The Media Room v1 was just finished and looked great, but I didn’t feel at home in it. As I spend large amounts of time here, I felt it important to feel well while working. That’s why I decided to break down the walls as can be read in the previous chapter.
The new Media Room would function as a computer area as well as a TV area, and with clever positioning, I could even watch TV from the bed which was positioned all the way at the other side of the room.
Above is how Media Room v2 started out. For a while I was struggling with the placement of the amplifier and associated equipment, until I decided that it could all be hidden away from sight in the room next door.
Westlake BBSM4 studio monitors were tried and dismissed. They sounded fabulously convincing acoustically, but were also bright and agressive, so they were changed to Genelec 8050s which have the added benefit of built in amplification.
All that needed adding was a DAC with volume control. This was going to be the Wadia 121.
I sit more often at this desk than I do in any other area of the house… main system included! The stands under the Genelecs are made of slices of MDF which I sawed manually. This was a lot of work but sadly they were never finished because the sound when set up this way was not good enough.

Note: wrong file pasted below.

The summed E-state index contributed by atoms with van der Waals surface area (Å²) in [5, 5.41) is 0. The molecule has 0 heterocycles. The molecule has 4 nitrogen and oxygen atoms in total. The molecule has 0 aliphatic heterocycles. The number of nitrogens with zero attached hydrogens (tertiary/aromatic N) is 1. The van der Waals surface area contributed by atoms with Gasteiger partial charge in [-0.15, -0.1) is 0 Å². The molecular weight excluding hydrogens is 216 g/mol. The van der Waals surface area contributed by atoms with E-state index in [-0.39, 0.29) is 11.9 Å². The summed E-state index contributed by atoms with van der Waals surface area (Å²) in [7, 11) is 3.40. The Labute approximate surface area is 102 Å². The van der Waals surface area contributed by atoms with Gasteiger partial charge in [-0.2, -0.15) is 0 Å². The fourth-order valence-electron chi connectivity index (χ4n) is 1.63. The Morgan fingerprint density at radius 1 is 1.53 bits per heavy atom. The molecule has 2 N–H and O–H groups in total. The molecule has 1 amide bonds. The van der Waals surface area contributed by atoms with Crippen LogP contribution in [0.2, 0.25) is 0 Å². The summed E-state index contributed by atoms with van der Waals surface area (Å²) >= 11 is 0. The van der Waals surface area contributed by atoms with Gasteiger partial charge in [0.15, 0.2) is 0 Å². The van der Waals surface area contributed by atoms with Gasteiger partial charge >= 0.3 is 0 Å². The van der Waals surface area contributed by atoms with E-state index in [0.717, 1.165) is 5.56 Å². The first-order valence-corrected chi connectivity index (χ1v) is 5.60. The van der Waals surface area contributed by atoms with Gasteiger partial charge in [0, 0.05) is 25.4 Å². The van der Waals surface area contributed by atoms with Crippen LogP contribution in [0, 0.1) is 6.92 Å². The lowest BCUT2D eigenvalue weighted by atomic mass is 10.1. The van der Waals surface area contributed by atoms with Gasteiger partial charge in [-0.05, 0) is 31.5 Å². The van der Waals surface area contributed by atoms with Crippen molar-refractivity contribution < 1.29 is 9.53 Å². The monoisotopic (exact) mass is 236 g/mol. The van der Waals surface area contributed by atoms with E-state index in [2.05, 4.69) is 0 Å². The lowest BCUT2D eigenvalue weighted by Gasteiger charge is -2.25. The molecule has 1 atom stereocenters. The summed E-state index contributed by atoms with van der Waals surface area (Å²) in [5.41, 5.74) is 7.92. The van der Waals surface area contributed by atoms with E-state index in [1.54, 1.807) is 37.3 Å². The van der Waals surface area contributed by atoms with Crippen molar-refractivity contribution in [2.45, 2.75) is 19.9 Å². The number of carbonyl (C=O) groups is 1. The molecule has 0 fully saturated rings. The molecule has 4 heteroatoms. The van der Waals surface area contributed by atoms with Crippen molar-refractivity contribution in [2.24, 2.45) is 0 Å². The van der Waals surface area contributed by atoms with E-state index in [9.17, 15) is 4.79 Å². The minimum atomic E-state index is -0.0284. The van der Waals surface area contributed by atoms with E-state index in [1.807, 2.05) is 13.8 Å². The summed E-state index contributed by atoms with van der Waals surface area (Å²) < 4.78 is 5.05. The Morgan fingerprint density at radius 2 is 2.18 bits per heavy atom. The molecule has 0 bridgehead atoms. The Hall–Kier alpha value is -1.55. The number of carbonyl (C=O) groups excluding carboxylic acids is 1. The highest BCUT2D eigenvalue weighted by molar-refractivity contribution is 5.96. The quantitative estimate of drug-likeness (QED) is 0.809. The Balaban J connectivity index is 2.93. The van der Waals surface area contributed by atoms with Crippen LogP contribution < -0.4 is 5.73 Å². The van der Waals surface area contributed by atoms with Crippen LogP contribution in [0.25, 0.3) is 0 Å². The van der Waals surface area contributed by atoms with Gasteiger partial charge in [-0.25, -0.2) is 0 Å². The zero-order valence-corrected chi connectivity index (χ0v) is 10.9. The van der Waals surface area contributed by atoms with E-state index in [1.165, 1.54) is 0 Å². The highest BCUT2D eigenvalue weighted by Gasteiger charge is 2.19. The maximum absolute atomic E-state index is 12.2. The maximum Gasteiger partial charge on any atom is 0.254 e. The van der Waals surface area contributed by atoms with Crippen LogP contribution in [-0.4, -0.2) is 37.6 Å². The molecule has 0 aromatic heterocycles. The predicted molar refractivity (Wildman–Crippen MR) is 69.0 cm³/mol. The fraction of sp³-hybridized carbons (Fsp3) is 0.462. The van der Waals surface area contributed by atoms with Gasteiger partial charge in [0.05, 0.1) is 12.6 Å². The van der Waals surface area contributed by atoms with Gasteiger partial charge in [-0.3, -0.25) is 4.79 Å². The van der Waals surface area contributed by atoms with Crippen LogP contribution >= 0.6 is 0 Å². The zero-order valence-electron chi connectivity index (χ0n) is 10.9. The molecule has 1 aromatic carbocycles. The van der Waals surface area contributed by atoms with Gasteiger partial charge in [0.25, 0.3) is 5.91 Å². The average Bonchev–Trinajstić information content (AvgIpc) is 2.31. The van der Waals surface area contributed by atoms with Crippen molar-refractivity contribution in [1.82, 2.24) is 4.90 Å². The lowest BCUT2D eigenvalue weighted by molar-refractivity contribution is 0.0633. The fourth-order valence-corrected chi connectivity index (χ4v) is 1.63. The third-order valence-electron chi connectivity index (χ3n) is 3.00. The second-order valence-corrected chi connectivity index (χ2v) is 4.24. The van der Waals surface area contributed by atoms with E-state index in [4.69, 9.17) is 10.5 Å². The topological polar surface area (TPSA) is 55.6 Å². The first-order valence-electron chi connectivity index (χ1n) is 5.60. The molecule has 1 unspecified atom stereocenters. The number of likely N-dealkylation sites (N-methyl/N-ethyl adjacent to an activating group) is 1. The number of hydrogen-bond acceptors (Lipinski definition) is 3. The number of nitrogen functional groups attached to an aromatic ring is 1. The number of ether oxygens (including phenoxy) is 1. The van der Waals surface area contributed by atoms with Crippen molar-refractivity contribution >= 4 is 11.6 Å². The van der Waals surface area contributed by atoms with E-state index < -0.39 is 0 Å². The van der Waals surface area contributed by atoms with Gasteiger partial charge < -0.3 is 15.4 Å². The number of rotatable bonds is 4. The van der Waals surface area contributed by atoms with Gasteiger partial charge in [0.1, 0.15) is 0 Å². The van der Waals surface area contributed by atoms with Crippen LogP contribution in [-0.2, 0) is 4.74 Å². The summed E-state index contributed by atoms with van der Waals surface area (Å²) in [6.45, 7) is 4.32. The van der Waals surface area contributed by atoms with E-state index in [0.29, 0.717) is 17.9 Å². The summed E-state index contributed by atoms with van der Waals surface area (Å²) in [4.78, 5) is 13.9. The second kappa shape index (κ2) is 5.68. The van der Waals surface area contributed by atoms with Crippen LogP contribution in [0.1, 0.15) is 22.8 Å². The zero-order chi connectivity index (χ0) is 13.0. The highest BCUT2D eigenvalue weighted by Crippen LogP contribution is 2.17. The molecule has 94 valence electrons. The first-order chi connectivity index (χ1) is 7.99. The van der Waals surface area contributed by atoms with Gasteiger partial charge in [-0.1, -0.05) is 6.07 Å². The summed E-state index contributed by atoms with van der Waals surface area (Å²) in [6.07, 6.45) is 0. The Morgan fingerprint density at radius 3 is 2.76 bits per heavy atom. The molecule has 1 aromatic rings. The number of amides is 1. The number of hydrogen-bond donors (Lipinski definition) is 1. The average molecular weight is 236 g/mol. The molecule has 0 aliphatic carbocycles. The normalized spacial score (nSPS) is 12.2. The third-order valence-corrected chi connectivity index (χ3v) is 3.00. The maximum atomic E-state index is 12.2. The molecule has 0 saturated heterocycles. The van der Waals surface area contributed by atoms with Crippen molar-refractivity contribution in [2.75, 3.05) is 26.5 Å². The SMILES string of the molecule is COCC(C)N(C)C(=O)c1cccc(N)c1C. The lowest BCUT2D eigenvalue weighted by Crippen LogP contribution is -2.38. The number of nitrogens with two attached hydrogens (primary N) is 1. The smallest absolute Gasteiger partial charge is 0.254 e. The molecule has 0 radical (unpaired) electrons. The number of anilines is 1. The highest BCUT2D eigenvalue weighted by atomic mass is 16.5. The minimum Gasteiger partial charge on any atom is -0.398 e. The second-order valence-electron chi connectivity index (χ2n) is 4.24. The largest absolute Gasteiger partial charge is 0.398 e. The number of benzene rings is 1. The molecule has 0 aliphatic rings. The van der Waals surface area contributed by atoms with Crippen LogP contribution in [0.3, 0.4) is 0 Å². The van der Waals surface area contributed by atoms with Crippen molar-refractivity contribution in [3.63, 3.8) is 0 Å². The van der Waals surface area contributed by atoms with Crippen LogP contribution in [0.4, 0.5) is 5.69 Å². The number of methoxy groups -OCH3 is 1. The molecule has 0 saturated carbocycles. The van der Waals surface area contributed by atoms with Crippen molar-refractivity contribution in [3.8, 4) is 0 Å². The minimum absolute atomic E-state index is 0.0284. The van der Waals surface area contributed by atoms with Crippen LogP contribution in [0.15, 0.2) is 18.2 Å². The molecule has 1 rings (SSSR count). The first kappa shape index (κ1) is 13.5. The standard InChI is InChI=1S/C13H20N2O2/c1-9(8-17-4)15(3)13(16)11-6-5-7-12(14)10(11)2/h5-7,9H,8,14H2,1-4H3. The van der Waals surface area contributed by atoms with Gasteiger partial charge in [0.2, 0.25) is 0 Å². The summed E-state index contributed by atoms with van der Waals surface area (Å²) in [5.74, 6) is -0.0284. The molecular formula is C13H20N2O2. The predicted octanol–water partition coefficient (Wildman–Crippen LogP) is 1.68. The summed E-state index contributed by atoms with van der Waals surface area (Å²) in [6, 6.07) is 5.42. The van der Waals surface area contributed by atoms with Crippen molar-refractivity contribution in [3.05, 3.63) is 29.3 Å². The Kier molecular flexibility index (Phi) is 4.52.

A peek around the corner where the walls used to be.
Wadia 121 DAC – used as the hub of this system: TV is connected via toslink (booo, but it doesn’t have coaxial), the main computer is connected directly using USB (with proprietary Wadia Clocklink technology), the Mac is connected via a HiFace EVO USB-spdif converter and the set top box and Sonos Connect (with W4S upgrade) are both connected coaxially.
In spite of being very happy with the looks and funtionality of the new Media Room, I was unhappy with, you guessed it, yet again standing waves. The Genelecs sound very good at some distance but the room is giving me problems when listening near-field. There’s a huge peak at 118hz and thus far I have not been able to fix this. I’m getting help from GiK for advise on bass traps but it seems this is a unique problem and the only solution might be to delete the round table and to pull the desk and speakers forward, which is something that I have not been prepared to do… at first.
No matter what I tried, I could not get rid of these room modes. Not even the room treatment with GIK acoustic panels, mounted to the ceiling, would entirely cure the problem. The only solution would be to pull the desk out into the room and set up the speakers freely.